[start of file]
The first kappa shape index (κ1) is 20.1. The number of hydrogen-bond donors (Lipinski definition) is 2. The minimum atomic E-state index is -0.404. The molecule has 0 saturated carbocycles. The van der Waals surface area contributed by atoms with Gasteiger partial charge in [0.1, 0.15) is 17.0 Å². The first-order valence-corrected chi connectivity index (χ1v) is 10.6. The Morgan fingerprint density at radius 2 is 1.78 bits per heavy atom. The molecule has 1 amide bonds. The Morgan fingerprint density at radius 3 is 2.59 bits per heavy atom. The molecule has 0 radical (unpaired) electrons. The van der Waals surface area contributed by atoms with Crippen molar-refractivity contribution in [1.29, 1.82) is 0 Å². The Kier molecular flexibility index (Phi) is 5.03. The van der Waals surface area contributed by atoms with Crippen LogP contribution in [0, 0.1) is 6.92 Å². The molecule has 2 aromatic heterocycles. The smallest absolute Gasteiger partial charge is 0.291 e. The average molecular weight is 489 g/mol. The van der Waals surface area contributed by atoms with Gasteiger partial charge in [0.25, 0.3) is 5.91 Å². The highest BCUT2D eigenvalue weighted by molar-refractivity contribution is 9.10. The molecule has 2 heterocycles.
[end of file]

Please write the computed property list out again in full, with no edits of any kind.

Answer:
The first kappa shape index (κ1) is 20.1. The number of hydrogen-bond donors (Lipinski definition) is 2. The minimum atomic E-state index is -0.404. The molecule has 0 saturated carbocycles. The van der Waals surface area contributed by atoms with Gasteiger partial charge in [0.1, 0.15) is 17.0 Å². The first-order valence-corrected chi connectivity index (χ1v) is 10.6. The Morgan fingerprint density at radius 2 is 1.78 bits per heavy atom. The molecule has 1 amide bonds. The Morgan fingerprint density at radius 3 is 2.59 bits per heavy atom. The molecule has 0 radical (unpaired) electrons. The van der Waals surface area contributed by atoms with Crippen molar-refractivity contribution in [1.29, 1.82) is 0 Å². The Kier molecular flexibility index (Phi) is 5.03. The van der Waals surface area contributed by atoms with Crippen LogP contribution in [0, 0.1) is 6.92 Å². The molecule has 2 aromatic heterocycles. The smallest absolute Gasteiger partial charge is 0.291 e. The average molecular weight is 489 g/mol. The van der Waals surface area contributed by atoms with Gasteiger partial charge in [0.25, 0.3) is 5.91 Å². The highest BCUT2D eigenvalue weighted by molar-refractivity contribution is 9.10. The molecule has 2 heterocycles.